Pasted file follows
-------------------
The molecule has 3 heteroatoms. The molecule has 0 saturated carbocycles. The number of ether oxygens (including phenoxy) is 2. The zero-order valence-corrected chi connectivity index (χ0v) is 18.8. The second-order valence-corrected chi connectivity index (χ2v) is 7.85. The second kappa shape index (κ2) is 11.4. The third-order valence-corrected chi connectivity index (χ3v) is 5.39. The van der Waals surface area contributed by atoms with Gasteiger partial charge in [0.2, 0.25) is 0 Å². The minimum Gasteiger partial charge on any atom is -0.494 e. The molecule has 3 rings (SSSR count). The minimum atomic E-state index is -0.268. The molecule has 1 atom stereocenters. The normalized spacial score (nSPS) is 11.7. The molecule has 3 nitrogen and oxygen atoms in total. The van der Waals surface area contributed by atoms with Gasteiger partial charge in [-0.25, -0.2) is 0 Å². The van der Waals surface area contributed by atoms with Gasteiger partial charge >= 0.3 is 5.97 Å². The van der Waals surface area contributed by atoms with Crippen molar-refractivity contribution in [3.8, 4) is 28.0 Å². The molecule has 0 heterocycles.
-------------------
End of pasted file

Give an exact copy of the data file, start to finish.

The molecule has 3 heteroatoms. The molecule has 0 saturated carbocycles. The number of ether oxygens (including phenoxy) is 2. The zero-order valence-corrected chi connectivity index (χ0v) is 18.8. The second-order valence-corrected chi connectivity index (χ2v) is 7.85. The second kappa shape index (κ2) is 11.4. The third-order valence-corrected chi connectivity index (χ3v) is 5.39. The van der Waals surface area contributed by atoms with Gasteiger partial charge in [0.2, 0.25) is 0 Å². The minimum Gasteiger partial charge on any atom is -0.494 e. The molecule has 3 rings (SSSR count). The minimum atomic E-state index is -0.268. The molecule has 1 atom stereocenters. The normalized spacial score (nSPS) is 11.7. The molecule has 3 nitrogen and oxygen atoms in total. The van der Waals surface area contributed by atoms with Gasteiger partial charge in [-0.25, -0.2) is 0 Å². The van der Waals surface area contributed by atoms with Gasteiger partial charge >= 0.3 is 5.97 Å². The van der Waals surface area contributed by atoms with Crippen molar-refractivity contribution in [3.8, 4) is 28.0 Å². The molecule has 0 heterocycles.